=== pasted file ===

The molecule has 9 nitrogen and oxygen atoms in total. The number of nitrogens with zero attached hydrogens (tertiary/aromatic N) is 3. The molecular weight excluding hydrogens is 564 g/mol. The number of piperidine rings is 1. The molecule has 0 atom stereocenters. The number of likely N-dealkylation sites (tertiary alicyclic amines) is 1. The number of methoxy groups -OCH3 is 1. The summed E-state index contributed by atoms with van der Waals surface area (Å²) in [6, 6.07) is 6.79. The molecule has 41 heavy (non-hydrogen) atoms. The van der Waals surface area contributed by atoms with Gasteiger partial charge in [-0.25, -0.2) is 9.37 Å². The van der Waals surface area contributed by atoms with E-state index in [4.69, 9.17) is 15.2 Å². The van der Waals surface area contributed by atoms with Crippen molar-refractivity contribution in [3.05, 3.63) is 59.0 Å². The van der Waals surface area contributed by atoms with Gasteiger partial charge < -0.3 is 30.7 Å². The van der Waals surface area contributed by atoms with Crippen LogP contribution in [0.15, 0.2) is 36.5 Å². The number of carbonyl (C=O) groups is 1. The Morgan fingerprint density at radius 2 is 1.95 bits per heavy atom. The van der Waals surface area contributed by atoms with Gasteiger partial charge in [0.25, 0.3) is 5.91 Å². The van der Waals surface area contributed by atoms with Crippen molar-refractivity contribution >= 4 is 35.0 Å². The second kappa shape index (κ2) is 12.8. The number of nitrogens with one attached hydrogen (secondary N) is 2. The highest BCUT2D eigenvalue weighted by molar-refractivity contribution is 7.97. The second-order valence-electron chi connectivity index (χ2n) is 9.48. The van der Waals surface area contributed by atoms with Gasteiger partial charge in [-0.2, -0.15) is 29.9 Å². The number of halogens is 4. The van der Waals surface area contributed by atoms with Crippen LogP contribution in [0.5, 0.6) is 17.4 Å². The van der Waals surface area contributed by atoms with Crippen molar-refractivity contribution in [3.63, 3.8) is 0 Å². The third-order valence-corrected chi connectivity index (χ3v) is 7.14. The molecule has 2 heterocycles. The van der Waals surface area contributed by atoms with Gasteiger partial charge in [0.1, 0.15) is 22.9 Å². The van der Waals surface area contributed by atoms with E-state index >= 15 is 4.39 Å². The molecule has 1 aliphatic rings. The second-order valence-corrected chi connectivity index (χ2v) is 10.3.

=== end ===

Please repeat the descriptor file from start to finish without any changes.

The molecule has 9 nitrogen and oxygen atoms in total. The number of nitrogens with zero attached hydrogens (tertiary/aromatic N) is 3. The molecular weight excluding hydrogens is 564 g/mol. The number of piperidine rings is 1. The molecule has 0 atom stereocenters. The number of likely N-dealkylation sites (tertiary alicyclic amines) is 1. The number of methoxy groups -OCH3 is 1. The summed E-state index contributed by atoms with van der Waals surface area (Å²) in [6, 6.07) is 6.79. The molecule has 41 heavy (non-hydrogen) atoms. The van der Waals surface area contributed by atoms with Gasteiger partial charge in [-0.25, -0.2) is 9.37 Å². The van der Waals surface area contributed by atoms with E-state index in [4.69, 9.17) is 15.2 Å². The van der Waals surface area contributed by atoms with Crippen molar-refractivity contribution in [3.05, 3.63) is 59.0 Å². The van der Waals surface area contributed by atoms with Gasteiger partial charge < -0.3 is 30.7 Å². The van der Waals surface area contributed by atoms with Crippen LogP contribution in [0.15, 0.2) is 36.5 Å². The number of carbonyl (C=O) groups is 1. The Morgan fingerprint density at radius 2 is 1.95 bits per heavy atom. The van der Waals surface area contributed by atoms with Gasteiger partial charge in [0.25, 0.3) is 5.91 Å². The van der Waals surface area contributed by atoms with Crippen molar-refractivity contribution >= 4 is 35.0 Å². The second kappa shape index (κ2) is 12.8. The number of nitrogens with one attached hydrogen (secondary N) is 2. The highest BCUT2D eigenvalue weighted by molar-refractivity contribution is 7.97. The second-order valence-electron chi connectivity index (χ2n) is 9.48. The van der Waals surface area contributed by atoms with Gasteiger partial charge in [-0.2, -0.15) is 29.9 Å². The number of halogens is 4. The van der Waals surface area contributed by atoms with Crippen LogP contribution in [0.5, 0.6) is 17.4 Å². The van der Waals surface area contributed by atoms with Crippen molar-refractivity contribution in [3.63, 3.8) is 0 Å². The third-order valence-corrected chi connectivity index (χ3v) is 7.14. The molecule has 2 heterocycles. The van der Waals surface area contributed by atoms with Gasteiger partial charge in [0.1, 0.15) is 22.9 Å². The van der Waals surface area contributed by atoms with E-state index >= 15 is 4.39 Å². The molecule has 1 aliphatic rings. The second-order valence-corrected chi connectivity index (χ2v) is 10.3.